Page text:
•   Start with the objective:   What do we want students to know?
  •   Teach – focusing   on good established techniques and methodology with the intent of getting   though the curriculum on time.
Methodology

  •   Start with the objective:   What do we want students to be able to do?
  •   Teach – focusing   on what students learn based on evidence from what they are ultimately able   to do.
Outcomes

  • The instructor makes sure students take full   responsibility for learning while maintaining a consistent instructional   delivery.
  • Student outcomes reflect how well the teacher gets   across the information and how willing students were to internalize it.
Outcomes

  •   The instructor   shares the responsibility for student outcomes with the students by adjusting   and changing the instructional approach to teaching based on student   performance (learner-centered Instruction).
  •   Student   outcomes reflect how well students internalize the information based on the   ability of the instructor to tap into student needs, schema, past experience   and personal learning modalities or styles.
Instructional   Presentations and Practice

  • Mostly lecture with student questions and answers.
  •   Mechanical   practice – memorize data, make lists, prove through exercises and activities   that the Information (knowledge)is understood.
  •   Activities are   mostly fill-in and multiple choice with a high percentage correct used to   identify comprehension.

 

Instructional   Presentations and Practice

  • Interactive presentations where context, student   schema, real-life application, and student learning styles are taken into   account.
  • Activities go from mechanical, to meaningful and   communicative leading to application and personalization to stimulate   learning.
  • Activities are varied and include multiple choice,   fill-in, role-plays, focused listening, critical thinking, etc. with observation   and teacher evaluation including the use of rubrics to identify students’   ability to communicate
What   Students Do with New Information

  • Take multiple choice standardized tests and prove   they can use the new information in controlled and mostly writing   environments.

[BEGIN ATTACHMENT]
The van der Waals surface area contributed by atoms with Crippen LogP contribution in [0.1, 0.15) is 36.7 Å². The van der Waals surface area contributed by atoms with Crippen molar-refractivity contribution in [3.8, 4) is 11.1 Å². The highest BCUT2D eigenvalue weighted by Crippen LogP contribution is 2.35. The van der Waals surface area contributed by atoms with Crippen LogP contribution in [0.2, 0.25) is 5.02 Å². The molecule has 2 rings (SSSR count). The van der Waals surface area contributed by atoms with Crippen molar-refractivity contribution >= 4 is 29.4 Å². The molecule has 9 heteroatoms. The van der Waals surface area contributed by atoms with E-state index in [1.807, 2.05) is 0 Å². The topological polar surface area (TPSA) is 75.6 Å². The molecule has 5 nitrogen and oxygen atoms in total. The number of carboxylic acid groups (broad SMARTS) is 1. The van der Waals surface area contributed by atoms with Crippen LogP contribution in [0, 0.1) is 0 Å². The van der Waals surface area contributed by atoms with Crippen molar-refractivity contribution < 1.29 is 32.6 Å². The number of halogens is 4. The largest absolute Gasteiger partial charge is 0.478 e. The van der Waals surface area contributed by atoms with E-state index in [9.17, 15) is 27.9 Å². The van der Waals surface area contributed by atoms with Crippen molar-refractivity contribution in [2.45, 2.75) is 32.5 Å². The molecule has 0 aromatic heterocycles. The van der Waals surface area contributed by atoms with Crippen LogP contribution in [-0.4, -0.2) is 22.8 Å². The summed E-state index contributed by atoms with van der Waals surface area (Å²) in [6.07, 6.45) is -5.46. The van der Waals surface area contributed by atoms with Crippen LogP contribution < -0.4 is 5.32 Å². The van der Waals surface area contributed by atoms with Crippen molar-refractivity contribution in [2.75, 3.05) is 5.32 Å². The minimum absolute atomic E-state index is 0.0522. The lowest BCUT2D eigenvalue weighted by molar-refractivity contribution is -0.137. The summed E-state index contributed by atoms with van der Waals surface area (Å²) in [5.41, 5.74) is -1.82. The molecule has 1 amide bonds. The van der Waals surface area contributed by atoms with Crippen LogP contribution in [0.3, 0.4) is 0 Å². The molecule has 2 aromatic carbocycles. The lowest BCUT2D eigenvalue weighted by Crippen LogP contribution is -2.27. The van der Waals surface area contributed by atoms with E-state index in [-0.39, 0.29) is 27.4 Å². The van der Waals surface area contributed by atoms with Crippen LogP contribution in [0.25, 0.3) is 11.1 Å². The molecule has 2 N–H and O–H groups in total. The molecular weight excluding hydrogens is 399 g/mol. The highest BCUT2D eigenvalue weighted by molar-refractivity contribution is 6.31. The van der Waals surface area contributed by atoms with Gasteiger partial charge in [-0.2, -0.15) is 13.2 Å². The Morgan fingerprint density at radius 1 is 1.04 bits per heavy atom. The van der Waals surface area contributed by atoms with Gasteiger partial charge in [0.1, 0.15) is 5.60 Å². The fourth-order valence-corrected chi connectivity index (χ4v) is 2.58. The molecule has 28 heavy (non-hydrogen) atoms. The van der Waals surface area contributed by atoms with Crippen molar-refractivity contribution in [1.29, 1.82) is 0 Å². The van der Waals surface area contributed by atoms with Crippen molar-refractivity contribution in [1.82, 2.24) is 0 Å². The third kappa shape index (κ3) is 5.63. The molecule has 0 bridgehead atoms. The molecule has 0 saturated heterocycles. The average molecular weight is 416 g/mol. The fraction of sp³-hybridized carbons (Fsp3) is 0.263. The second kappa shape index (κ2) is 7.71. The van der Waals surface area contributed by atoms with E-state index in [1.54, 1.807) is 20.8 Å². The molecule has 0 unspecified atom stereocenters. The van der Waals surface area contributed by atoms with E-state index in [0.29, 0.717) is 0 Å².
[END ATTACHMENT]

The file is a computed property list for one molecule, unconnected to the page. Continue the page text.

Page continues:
Student   Learning

  • Perform in multiple environments (multiple measures)   including standardized tests and impromptu circumstances etc.

Welcome to your PLC

A Professional Learning Community or PLC has been defined in several different ways by several different people.  The name may lead people to misunderstand what an effective PLC really is.  Is it just a group of professionals sitting around and talking?  Certainly you can call that a PLC if you wish, but the purpose of this effort at Santa Ana College School of Continuing Education is more aligned with what K-12 programs have done for years.  It is a collaborative effort and process to improve “learning” by bringing the isolated teacher into a community, discussing strategies, unwrapping standards, and developing techniques based on classroom data that is also generated by the faculty. 

The idea is to help teachers be part of the development of the curriculum and instructional practices where they have more of a stake in the outcomes.  This process in itself is professional development and leads to additional professional development.  To read more about Professional Learning Communities in K-12 programs, consider purchasing Building a Professional Learning Community at Work by Parry Graham and William M. Ferriter.

We at SAC SCE have just started an official Professional Learning Community .  Our program is so large and so set in its processes and policies that first we had to study and review data related to PLC’s.  In our community we have been discussing and testing some of the techniques that Richard Dufour has introduced.  Richard Dufour is one of the pioneers of this movement in K-12.  We are also following the efforts of programs that are currently establishing PLC’s in similar programs and we are seeking training from CALPRO as well.